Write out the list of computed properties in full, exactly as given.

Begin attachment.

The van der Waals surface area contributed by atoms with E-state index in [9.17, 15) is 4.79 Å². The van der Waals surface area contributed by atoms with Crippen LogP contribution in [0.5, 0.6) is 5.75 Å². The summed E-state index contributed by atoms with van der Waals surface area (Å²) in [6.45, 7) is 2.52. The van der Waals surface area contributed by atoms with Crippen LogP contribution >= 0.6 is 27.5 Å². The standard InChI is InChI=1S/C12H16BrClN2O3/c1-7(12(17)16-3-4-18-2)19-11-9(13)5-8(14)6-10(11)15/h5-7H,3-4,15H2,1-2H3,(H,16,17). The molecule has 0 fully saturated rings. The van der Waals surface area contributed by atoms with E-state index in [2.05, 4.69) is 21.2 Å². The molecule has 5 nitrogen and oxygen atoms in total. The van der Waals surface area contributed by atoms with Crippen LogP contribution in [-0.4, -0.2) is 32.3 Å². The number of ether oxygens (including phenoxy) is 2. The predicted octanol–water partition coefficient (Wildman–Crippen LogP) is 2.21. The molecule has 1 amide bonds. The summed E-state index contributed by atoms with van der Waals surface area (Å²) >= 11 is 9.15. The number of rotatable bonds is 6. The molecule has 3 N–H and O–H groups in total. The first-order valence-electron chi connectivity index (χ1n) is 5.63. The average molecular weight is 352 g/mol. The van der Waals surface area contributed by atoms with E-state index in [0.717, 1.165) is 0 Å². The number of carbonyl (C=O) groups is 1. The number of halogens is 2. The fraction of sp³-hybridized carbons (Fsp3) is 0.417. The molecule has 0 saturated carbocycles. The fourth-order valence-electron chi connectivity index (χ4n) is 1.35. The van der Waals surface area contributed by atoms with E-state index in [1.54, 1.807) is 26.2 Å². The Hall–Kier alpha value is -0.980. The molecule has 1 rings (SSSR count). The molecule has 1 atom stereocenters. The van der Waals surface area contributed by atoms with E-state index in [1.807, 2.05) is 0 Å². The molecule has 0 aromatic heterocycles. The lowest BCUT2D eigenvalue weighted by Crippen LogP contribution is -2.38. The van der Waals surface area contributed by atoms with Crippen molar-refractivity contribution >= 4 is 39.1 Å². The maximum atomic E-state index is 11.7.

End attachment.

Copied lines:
The van der Waals surface area contributed by atoms with E-state index in [9.17, 15) is 4.79 Å². The van der Waals surface area contributed by atoms with Crippen LogP contribution in [0.5, 0.6) is 5.75 Å². The summed E-state index contributed by atoms with van der Waals surface area (Å²) in [6.45, 7) is 2.52. The van der Waals surface area contributed by atoms with Crippen LogP contribution >= 0.6 is 27.5 Å². The standard InChI is InChI=1S/C12H16BrClN2O3/c1-7(12(17)16-3-4-18-2)19-11-9(13)5-8(14)6-10(11)15/h5-7H,3-4,15H2,1-2H3,(H,16,17). The molecule has 0 fully saturated rings. The van der Waals surface area contributed by atoms with E-state index in [2.05, 4.69) is 21.2 Å². The molecule has 5 nitrogen and oxygen atoms in total. The van der Waals surface area contributed by atoms with Crippen LogP contribution in [-0.4, -0.2) is 32.3 Å². The number of ether oxygens (including phenoxy) is 2. The predicted octanol–water partition coefficient (Wildman–Crippen LogP) is 2.21. The molecule has 1 amide bonds. The summed E-state index contributed by atoms with van der Waals surface area (Å²) >= 11 is 9.15. The number of rotatable bonds is 6. The molecule has 3 N–H and O–H groups in total. The first-order valence-electron chi connectivity index (χ1n) is 5.63. The average molecular weight is 352 g/mol. The van der Waals surface area contributed by atoms with E-state index in [0.717, 1.165) is 0 Å². The number of carbonyl (C=O) groups is 1. The number of halogens is 2. The fraction of sp³-hybridized carbons (Fsp3) is 0.417. The molecule has 0 saturated carbocycles. The fourth-order valence-electron chi connectivity index (χ4n) is 1.35. The van der Waals surface area contributed by atoms with E-state index in [1.54, 1.807) is 26.2 Å². The Hall–Kier alpha value is -0.980. The molecule has 1 rings (SSSR count). The molecule has 1 atom stereocenters. The van der Waals surface area contributed by atoms with E-state index in [1.807, 2.05) is 0 Å². The molecule has 0 aromatic heterocycles. The lowest BCUT2D eigenvalue weighted by Crippen LogP contribution is -2.38. The van der Waals surface area contributed by atoms with Crippen molar-refractivity contribution >= 4 is 39.1 Å². The maximum atomic E-state index is 11.7.